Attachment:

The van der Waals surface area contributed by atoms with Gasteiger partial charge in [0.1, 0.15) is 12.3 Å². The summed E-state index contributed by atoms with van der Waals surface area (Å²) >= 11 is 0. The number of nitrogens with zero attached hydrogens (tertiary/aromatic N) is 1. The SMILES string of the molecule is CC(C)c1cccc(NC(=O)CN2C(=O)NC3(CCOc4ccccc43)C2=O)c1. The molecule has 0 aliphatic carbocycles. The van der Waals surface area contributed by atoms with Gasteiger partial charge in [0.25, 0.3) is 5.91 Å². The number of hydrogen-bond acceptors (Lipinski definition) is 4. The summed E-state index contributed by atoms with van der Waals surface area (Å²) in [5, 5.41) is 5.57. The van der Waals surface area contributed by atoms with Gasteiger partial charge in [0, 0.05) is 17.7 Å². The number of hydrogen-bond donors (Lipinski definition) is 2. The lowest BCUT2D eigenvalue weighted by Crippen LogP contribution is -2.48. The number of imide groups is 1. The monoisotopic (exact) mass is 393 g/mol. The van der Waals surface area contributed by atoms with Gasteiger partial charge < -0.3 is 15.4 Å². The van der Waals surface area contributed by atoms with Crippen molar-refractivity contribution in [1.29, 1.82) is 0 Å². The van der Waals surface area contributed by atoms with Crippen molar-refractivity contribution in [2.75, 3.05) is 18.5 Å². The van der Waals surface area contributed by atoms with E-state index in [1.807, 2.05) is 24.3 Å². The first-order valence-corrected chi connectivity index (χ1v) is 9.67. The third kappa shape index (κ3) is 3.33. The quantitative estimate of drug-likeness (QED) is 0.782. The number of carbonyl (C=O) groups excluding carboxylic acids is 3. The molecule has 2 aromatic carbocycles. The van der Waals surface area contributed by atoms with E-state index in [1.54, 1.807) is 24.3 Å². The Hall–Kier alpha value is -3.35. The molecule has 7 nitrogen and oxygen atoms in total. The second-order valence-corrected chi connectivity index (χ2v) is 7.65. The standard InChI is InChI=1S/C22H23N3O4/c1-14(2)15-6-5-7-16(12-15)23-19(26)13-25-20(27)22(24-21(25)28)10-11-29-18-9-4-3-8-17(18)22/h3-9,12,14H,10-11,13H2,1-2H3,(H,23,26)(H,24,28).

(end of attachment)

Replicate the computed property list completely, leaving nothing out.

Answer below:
The van der Waals surface area contributed by atoms with Gasteiger partial charge in [0.1, 0.15) is 12.3 Å². The summed E-state index contributed by atoms with van der Waals surface area (Å²) >= 11 is 0. The number of nitrogens with zero attached hydrogens (tertiary/aromatic N) is 1. The SMILES string of the molecule is CC(C)c1cccc(NC(=O)CN2C(=O)NC3(CCOc4ccccc43)C2=O)c1. The molecule has 0 aliphatic carbocycles. The van der Waals surface area contributed by atoms with Gasteiger partial charge in [0.25, 0.3) is 5.91 Å². The number of hydrogen-bond acceptors (Lipinski definition) is 4. The summed E-state index contributed by atoms with van der Waals surface area (Å²) in [5, 5.41) is 5.57. The van der Waals surface area contributed by atoms with Gasteiger partial charge in [0, 0.05) is 17.7 Å². The number of hydrogen-bond donors (Lipinski definition) is 2. The lowest BCUT2D eigenvalue weighted by Crippen LogP contribution is -2.48. The number of imide groups is 1. The monoisotopic (exact) mass is 393 g/mol. The van der Waals surface area contributed by atoms with Gasteiger partial charge < -0.3 is 15.4 Å². The van der Waals surface area contributed by atoms with Crippen molar-refractivity contribution in [1.29, 1.82) is 0 Å². The van der Waals surface area contributed by atoms with Crippen molar-refractivity contribution in [2.75, 3.05) is 18.5 Å². The van der Waals surface area contributed by atoms with E-state index in [1.807, 2.05) is 24.3 Å². The first-order valence-corrected chi connectivity index (χ1v) is 9.67. The third kappa shape index (κ3) is 3.33. The quantitative estimate of drug-likeness (QED) is 0.782. The number of carbonyl (C=O) groups excluding carboxylic acids is 3. The molecule has 2 aromatic carbocycles. The van der Waals surface area contributed by atoms with E-state index in [1.54, 1.807) is 24.3 Å². The Hall–Kier alpha value is -3.35. The molecule has 7 nitrogen and oxygen atoms in total. The second-order valence-corrected chi connectivity index (χ2v) is 7.65. The standard InChI is InChI=1S/C22H23N3O4/c1-14(2)15-6-5-7-16(12-15)23-19(26)13-25-20(27)22(24-21(25)28)10-11-29-18-9-4-3-8-17(18)22/h3-9,12,14H,10-11,13H2,1-2H3,(H,23,26)(H,24,28).